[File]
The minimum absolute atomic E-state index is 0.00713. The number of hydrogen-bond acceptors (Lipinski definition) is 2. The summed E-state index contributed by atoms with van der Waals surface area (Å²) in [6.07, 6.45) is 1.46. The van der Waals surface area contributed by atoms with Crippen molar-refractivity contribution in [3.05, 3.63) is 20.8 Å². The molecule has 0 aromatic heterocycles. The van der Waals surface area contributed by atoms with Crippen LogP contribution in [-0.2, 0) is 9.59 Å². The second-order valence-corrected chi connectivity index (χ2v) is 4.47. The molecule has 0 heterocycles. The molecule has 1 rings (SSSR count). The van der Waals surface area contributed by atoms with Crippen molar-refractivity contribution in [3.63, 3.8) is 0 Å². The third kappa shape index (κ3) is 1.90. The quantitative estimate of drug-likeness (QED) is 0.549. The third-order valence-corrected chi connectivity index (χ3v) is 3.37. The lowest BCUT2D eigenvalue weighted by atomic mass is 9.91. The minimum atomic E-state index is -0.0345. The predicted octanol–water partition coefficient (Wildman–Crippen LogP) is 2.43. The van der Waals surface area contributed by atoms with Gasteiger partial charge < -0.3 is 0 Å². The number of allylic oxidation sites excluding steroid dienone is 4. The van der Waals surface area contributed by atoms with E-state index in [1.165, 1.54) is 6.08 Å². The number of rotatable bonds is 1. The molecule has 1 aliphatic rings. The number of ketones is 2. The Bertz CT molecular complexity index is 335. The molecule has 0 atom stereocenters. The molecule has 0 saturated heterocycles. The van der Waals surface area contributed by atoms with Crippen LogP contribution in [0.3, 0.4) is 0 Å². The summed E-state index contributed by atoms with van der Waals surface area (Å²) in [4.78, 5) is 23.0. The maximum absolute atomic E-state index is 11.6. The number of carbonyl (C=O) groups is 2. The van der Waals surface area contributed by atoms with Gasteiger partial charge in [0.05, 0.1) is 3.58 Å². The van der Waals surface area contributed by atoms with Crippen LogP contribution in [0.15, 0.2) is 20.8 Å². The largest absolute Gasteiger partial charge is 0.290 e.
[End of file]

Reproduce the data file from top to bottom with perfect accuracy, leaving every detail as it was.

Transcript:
The minimum absolute atomic E-state index is 0.00713. The number of hydrogen-bond acceptors (Lipinski definition) is 2. The summed E-state index contributed by atoms with van der Waals surface area (Å²) in [6.07, 6.45) is 1.46. The van der Waals surface area contributed by atoms with Crippen molar-refractivity contribution in [3.05, 3.63) is 20.8 Å². The molecule has 0 aromatic heterocycles. The van der Waals surface area contributed by atoms with Crippen LogP contribution in [-0.2, 0) is 9.59 Å². The second-order valence-corrected chi connectivity index (χ2v) is 4.47. The molecule has 0 heterocycles. The molecule has 1 rings (SSSR count). The van der Waals surface area contributed by atoms with Crippen molar-refractivity contribution in [3.63, 3.8) is 0 Å². The third kappa shape index (κ3) is 1.90. The quantitative estimate of drug-likeness (QED) is 0.549. The third-order valence-corrected chi connectivity index (χ3v) is 3.37. The lowest BCUT2D eigenvalue weighted by atomic mass is 9.91. The minimum atomic E-state index is -0.0345. The predicted octanol–water partition coefficient (Wildman–Crippen LogP) is 2.43. The van der Waals surface area contributed by atoms with Gasteiger partial charge < -0.3 is 0 Å². The number of allylic oxidation sites excluding steroid dienone is 4. The van der Waals surface area contributed by atoms with E-state index in [1.165, 1.54) is 6.08 Å². The number of rotatable bonds is 1. The molecule has 1 aliphatic rings. The number of ketones is 2. The Bertz CT molecular complexity index is 335. The molecule has 0 atom stereocenters. The molecule has 0 saturated heterocycles. The van der Waals surface area contributed by atoms with Crippen LogP contribution in [0.3, 0.4) is 0 Å². The summed E-state index contributed by atoms with van der Waals surface area (Å²) in [4.78, 5) is 23.0. The maximum absolute atomic E-state index is 11.6. The number of carbonyl (C=O) groups is 2. The van der Waals surface area contributed by atoms with Gasteiger partial charge in [0.05, 0.1) is 3.58 Å². The van der Waals surface area contributed by atoms with Crippen LogP contribution in [0.15, 0.2) is 20.8 Å². The largest absolute Gasteiger partial charge is 0.290 e.